Note both sources carefully, because the conclusion is the same. Jesus declared, via both Disciples, that the redeemed and unredeemed receive new bodies, while Colton reports that Jesus told him something totally different. Shouldn’t such contradiction trouble us? Shouldn’t it concern us that someone’s experience actually contradicts Scripture and still gains the approval and applause of Christians who claim that the Bible is their final authority?
While gathering my thoughts on this issue, I also spent time pondering the logical options we actually have when considering the words of Jesus as reported by Colton verses the words of Jesus as reported by both Matthew and John. In fact, we have at least three options: (1) We can believe that Matthew and John are right and Colton wrong, (2) We can believe that Colton is right, but Matthew and John are wrong, or, (3) We can believe that both accounts tell us exactly what Jesus said with Jesus contradicting himself by saying one thing to the Apostles and another thing entirely to Colton.
The only right answer should be obvious. The disciples got it right while Colton got it wrong. There is no middle ground.
Before closing, I want to note another experience corroborated by three very well respected men. This experience involved the transfiguration of Jesus as well as the post-mortem appearances of Moses and Elijah right before their eyes. As these men testified of seeing Jesus changed and crowned with glory before them and then Moses and Elijah joining the Lord Jesus as if in some private conference, they immediately wanted to raise altars to all three. Contrastingly, this experience surpasses by far the experience of Colton.
They saw Jesus transfigured right before their eyes. The text tells us that “his face did shine as the sun, and his raiment was white as the light” (Matthew 17). This was a once in a life time experience, or better yet, a once in a human history experience. Nobody else ever saw Jesus changed before them and nobody else ever saw him in conference with the likes of Moses and Elijah either. In fact, so excited were the disciples about their experience, Peter suggested they build three altars, one to Moses, one to Elijah, and yet another to Jesus! Such an experience was worthy of supreme reverence, right? Seeing the Son of God instantly clothed in glory should be shouted from the first century housetops, shouldn’t it?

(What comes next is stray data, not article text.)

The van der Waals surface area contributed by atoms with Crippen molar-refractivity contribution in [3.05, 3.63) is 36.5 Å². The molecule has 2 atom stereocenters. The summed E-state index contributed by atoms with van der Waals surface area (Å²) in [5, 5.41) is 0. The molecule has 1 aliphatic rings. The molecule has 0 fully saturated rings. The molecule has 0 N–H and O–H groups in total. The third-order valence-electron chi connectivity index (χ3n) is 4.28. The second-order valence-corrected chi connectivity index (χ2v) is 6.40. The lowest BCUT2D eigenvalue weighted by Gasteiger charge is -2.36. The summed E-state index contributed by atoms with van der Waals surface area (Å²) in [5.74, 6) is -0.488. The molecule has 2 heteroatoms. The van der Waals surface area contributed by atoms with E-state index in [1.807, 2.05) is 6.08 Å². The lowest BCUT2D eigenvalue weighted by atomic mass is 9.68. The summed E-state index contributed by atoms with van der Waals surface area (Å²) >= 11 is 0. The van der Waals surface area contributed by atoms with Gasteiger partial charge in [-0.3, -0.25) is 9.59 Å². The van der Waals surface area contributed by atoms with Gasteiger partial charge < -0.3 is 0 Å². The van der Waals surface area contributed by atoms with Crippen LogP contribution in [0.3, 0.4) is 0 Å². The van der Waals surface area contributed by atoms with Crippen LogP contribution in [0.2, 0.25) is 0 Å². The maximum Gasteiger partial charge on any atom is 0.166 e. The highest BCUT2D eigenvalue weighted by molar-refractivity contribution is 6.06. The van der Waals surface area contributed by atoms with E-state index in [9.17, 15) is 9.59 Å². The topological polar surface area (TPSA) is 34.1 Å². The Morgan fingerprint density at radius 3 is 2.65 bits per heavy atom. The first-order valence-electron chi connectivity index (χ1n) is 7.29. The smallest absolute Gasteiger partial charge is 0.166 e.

Ironically, there was no book or press release, and certainly no movie that might allure their world into the sensational. Christ, his finished work, and the physical resurrection was the focus of early Christianity, as was the written Word. In fact, Jesus demanded the disciples’ silence until after the resurrection, and even then, it seems tucked away as a barely mentionable.
It is mentioned in the Gospel of John, for example, but only in his emphasis upon the incarnation. It is there that the beloved John refers to the incident, saying it, in fact, this way, “And the Word was made flesh, and dwelt among us, (and we beheld his glory, the glory as of the only begotten of the Father, full of grace and truth) (John 1:14). Here, however, is the point. Despite an experience unlike any other, and despite seeing Christ in his glory, and despite the effect it had on all three disciples, this is its only mention by John apart from the historical record itself.
Peter also mentions it. Reminding his readers that he was there when he heard the words of the Father from heaven honoring His Son, “This is my beloved Son, in whom I am well pleased” (2 Peter 1:17). This was his experience, as it was the experience of James and John, but he mentions it only in passing in order to stress that which he considered far more important, namely, the written Word of God. We have, he said, “a more sure word of prophecy.” The point is simple. Even with the certainty, the rarity, and the glory of their experience, he points us to a “more sure word of prophecy.” He points men and women to Scripture which is of no private interpretation like such experiences, even if, like this one, true.
As a Christian, I am convinced that the glories of heaven will surpass anything I might imagine, but my confidence is neither founded nor bolstered by the questionable experience of a child from either a Christian or atheistic home. My confidence, then, cannot rest in an experience in which the Gospel is minimized, Jesus speaks in contradiction, or corroborating evidence emerges from a young girl raised in an atheistic home, encounters the divine apart from either knowledge of trust in Jesus Christ, and yet enjoys frequent visits to heaven. My confidence, rather, is founded and confirmed in those biblical accounts available to us and verified by the physical resurrection of the Lord Jesus.